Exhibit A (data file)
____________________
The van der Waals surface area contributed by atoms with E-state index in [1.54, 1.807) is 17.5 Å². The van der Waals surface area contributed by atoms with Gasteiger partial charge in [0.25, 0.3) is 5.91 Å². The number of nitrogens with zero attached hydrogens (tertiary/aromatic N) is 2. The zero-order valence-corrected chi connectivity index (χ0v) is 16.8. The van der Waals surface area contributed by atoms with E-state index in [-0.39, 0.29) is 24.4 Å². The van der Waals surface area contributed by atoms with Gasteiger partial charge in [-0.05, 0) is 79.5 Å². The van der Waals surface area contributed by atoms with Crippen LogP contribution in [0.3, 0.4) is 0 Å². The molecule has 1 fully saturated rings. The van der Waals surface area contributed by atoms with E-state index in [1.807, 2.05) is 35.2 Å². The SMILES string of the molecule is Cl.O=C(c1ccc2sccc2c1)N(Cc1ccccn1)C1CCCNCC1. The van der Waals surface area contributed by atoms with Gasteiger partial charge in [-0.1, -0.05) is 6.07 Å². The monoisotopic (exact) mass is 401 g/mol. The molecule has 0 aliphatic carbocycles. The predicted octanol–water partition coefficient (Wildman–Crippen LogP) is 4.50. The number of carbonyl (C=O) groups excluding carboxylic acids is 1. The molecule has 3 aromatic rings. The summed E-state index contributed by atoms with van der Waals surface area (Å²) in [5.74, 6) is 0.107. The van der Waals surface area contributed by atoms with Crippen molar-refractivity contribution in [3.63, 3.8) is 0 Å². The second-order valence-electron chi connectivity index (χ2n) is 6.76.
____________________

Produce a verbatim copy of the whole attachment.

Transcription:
The van der Waals surface area contributed by atoms with E-state index in [1.54, 1.807) is 17.5 Å². The van der Waals surface area contributed by atoms with Gasteiger partial charge in [0.25, 0.3) is 5.91 Å². The number of nitrogens with zero attached hydrogens (tertiary/aromatic N) is 2. The zero-order valence-corrected chi connectivity index (χ0v) is 16.8. The van der Waals surface area contributed by atoms with E-state index in [-0.39, 0.29) is 24.4 Å². The van der Waals surface area contributed by atoms with Gasteiger partial charge in [-0.05, 0) is 79.5 Å². The van der Waals surface area contributed by atoms with Crippen LogP contribution in [0.3, 0.4) is 0 Å². The molecule has 1 fully saturated rings. The van der Waals surface area contributed by atoms with E-state index in [1.807, 2.05) is 35.2 Å². The SMILES string of the molecule is Cl.O=C(c1ccc2sccc2c1)N(Cc1ccccn1)C1CCCNCC1. The van der Waals surface area contributed by atoms with Gasteiger partial charge in [-0.1, -0.05) is 6.07 Å². The monoisotopic (exact) mass is 401 g/mol. The molecule has 0 aliphatic carbocycles. The predicted octanol–water partition coefficient (Wildman–Crippen LogP) is 4.50. The number of carbonyl (C=O) groups excluding carboxylic acids is 1. The molecule has 3 aromatic rings. The summed E-state index contributed by atoms with van der Waals surface area (Å²) in [5.74, 6) is 0.107. The van der Waals surface area contributed by atoms with Crippen molar-refractivity contribution in [3.63, 3.8) is 0 Å². The second-order valence-electron chi connectivity index (χ2n) is 6.76.